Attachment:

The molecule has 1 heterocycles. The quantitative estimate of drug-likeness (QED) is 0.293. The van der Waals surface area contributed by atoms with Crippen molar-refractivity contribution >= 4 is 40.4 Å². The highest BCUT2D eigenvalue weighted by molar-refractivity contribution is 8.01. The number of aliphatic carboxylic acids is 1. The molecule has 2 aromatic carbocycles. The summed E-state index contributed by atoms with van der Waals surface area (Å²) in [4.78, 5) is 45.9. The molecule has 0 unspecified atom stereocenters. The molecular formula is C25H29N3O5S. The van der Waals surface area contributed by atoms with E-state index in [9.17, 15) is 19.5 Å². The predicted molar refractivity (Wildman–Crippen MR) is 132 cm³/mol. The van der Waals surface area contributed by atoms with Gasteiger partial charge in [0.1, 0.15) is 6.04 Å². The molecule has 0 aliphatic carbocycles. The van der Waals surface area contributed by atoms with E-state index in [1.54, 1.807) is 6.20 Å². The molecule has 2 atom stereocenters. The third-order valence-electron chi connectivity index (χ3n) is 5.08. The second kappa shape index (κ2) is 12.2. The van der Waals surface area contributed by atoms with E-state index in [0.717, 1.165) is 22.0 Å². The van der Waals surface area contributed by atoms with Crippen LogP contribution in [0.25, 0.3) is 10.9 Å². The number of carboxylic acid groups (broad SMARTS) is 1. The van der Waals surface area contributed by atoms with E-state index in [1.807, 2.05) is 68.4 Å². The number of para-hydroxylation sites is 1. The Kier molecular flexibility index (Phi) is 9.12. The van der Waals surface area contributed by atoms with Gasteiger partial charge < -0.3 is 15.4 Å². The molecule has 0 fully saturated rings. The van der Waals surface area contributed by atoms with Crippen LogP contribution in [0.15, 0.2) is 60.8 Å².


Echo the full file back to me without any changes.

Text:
The molecule has 1 heterocycles. The quantitative estimate of drug-likeness (QED) is 0.293. The van der Waals surface area contributed by atoms with Crippen molar-refractivity contribution >= 4 is 40.4 Å². The highest BCUT2D eigenvalue weighted by molar-refractivity contribution is 8.01. The number of aliphatic carboxylic acids is 1. The molecule has 2 aromatic carbocycles. The summed E-state index contributed by atoms with van der Waals surface area (Å²) in [4.78, 5) is 45.9. The molecule has 0 unspecified atom stereocenters. The molecular formula is C25H29N3O5S. The van der Waals surface area contributed by atoms with E-state index in [9.17, 15) is 19.5 Å². The predicted molar refractivity (Wildman–Crippen MR) is 132 cm³/mol. The van der Waals surface area contributed by atoms with Gasteiger partial charge in [0.1, 0.15) is 6.04 Å². The molecule has 0 aliphatic carbocycles. The van der Waals surface area contributed by atoms with E-state index in [1.54, 1.807) is 6.20 Å². The molecule has 2 atom stereocenters. The third-order valence-electron chi connectivity index (χ3n) is 5.08. The second kappa shape index (κ2) is 12.2. The van der Waals surface area contributed by atoms with E-state index in [0.717, 1.165) is 22.0 Å². The van der Waals surface area contributed by atoms with Crippen LogP contribution in [0.25, 0.3) is 10.9 Å². The number of carboxylic acid groups (broad SMARTS) is 1. The van der Waals surface area contributed by atoms with E-state index in [1.807, 2.05) is 68.4 Å². The number of para-hydroxylation sites is 1. The Kier molecular flexibility index (Phi) is 9.12. The van der Waals surface area contributed by atoms with Gasteiger partial charge < -0.3 is 15.4 Å². The molecule has 0 fully saturated rings. The van der Waals surface area contributed by atoms with Crippen LogP contribution in [0.15, 0.2) is 60.8 Å².